AmCham Slovakia

United States visa options for the Slovak entrepreneur, business or start- up

There is a reason why the United States is known as the Land of Opportunity — it enjoys one of the most robust economies in the world and is a nation that rewards those that embrace opportunity with intellect, effort, and an entrepreneurial “can do” sprit. The United States owes much of its success to the stories of immigrants from all over the globe. Few countries offer as many opportunities for the immigrant entrepreneur as the United States’ culturally diverse and welcoming environment.

Although the United States has been and continues to be a destination for those migrating from their countries of birth to find new opportunities, the rules for entering — either as an immigrant or non-immigrant — are complex and increasingly more difficult to navigate. The United States is comprised of 50 states, but immigration is regulated by the federal government. There is one set of immigration laws in the entire United States, which is found in the Immigration and Nationality Act.

A foreign national coming to the U.S. is required to sort through the myriad of visa options for admission as a non-immigrant or the requirements of familial, employment, investor, or humanitarian admission as an immigrant. Multiple federal government agencies must be encountered: the U.S. Department of Homeland Security, including Citizenship and Immigration Services, Customs and Border Protection, and the Transportation Security Administration; U.S. Department of State, including U.S. Embassies and Consulates abroad; and, often times in the employment context, the U.S. Department of Labor. This article will discuss the non-immigrant options available to the entrepreneur seeking to come to our country.

Nonimmigrant versus Immigrant
A non-immigrant is a person who is not a citizen of the United States who legally enters the country and is allowed to stay for a specific reason and duration. Some examples of non-immigrants are visitors for business and for pleasure, temporary workers, certain investors, students, and exchange visitors. In contrast, an immigrant is a person that comes to our country to live indefinitely. From an entrepreneur perspective, a nonimmigrant classification may allow a foreign entrepreneur to explore or start a new business in the U.S., or work for an established U.S. employer.

Nonimmigrant Visa Classifications
B-1 Visitor Visa and the Visa Waiver Program (VWP). The B-1 visa classification is available to foreign nationals coming to the United States as business visitors to secure funding or office space, negotiate a contract, or attend certain business meetings in connection with opening a new business here. The VWP allows citizens of specific countries to travel to the U.S. for tourism, business, or while in transit for up to 90 days without having to obtain a visitor visa.

L Visa: Intracompany Transferee.
The L visa permits companies operating both in the U.S. and abroad to transfer certain classes of employees from their foreign operations to their U.S. offices for a defined period of time. This visa is frequently used for individuals opening a U.S. branch of a foreign company or to enable a U.S. employer to transfer an executive or manager from a foreign affiliated office to one of its U.S. offices.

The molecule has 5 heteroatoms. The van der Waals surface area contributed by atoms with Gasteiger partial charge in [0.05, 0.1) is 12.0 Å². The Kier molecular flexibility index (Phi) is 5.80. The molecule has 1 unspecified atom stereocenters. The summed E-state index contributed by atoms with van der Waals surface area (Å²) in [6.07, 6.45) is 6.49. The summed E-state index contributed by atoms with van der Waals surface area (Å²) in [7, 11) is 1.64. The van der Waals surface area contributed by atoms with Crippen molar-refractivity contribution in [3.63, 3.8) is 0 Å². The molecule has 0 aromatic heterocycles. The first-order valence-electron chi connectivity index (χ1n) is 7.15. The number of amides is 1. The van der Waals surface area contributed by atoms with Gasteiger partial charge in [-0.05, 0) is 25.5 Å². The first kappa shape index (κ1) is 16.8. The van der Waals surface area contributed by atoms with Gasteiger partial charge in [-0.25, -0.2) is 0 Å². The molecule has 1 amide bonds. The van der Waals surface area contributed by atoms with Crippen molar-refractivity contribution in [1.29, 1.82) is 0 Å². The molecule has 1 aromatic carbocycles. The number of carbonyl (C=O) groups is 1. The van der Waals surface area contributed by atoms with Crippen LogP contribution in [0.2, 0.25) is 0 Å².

H-1B Visa: Person in Specialty Occupation. This is a non-immigrant visa for employees who wish to work for a U.S. employer in a specialty occupation. Generally, a specialty occupation is defined as a position that requires a higher educational degree (at least a bachelor’s degree) or its equivalent for entry to the field. An approved petition filed by the U.S. employer is a prerequisite to visa issuance. Federal immigration authorities typically look for a high salary as proof of the value of the position.

E Visa – Treaty Trader (E-1) and Treaty Investor (E-2). Treaty Trader (E-1) and Treaty Investor (E-2) visas are for citizens of countries with which the United States maintains treaties of commerce and navigation. Trade means the international exchange of goods, services, and technology. Examples of types of enterprises that constitute trade under E visa provisions are international banking, insurance, transportation, tourism, and communications.

To be eligible for a Treaty Trader (E-1), a person must engage in substantial trade, including trade in services or technology, in qualifying activities, principally between the U.S. and the treaty country.

A Treaty Investor (E-2) will develop and direct the operations of an enterprise in which person has invested a substantial amount of capital. The investment must be a real operating enterprise and an active commercial or entrepreneurial undertaking. The individual must be in control of the funds, and the investment must be at risk in the commercial sense. He or she must be coming to the United States to develop and direct the enterprise.

The Visa Process
In order to obtain a visa, you will first need a U.S. citizen or employer to sponsor your petition, which is filed with the U.S. Citizenship and Immigration Services (USCIS). Generally, any visa process for entrepreneur/individual located outside of the U.S. starts with application to the local U.S. Embassy/Consulate and the payment of processing fees. Note that two types of visa applicants E-1 Treaty Trader/E-2 Treaty Investor— can petition for themselves. Therefore, E-1/E-2 applicants do not require the involvement of an U.S. employer to file a petition.

Once your application is submitted and the fees are paid, you will then need to interview at your local U.S. Embassy/Consulate. You must bring all of the original documents of your application, as well as your passport and medical examination results. Following your interview, the Embassy/Consulate will inform you of its decision.

Sal Savatteri, Jr., Esq., Founder and Principal, Savatteri Law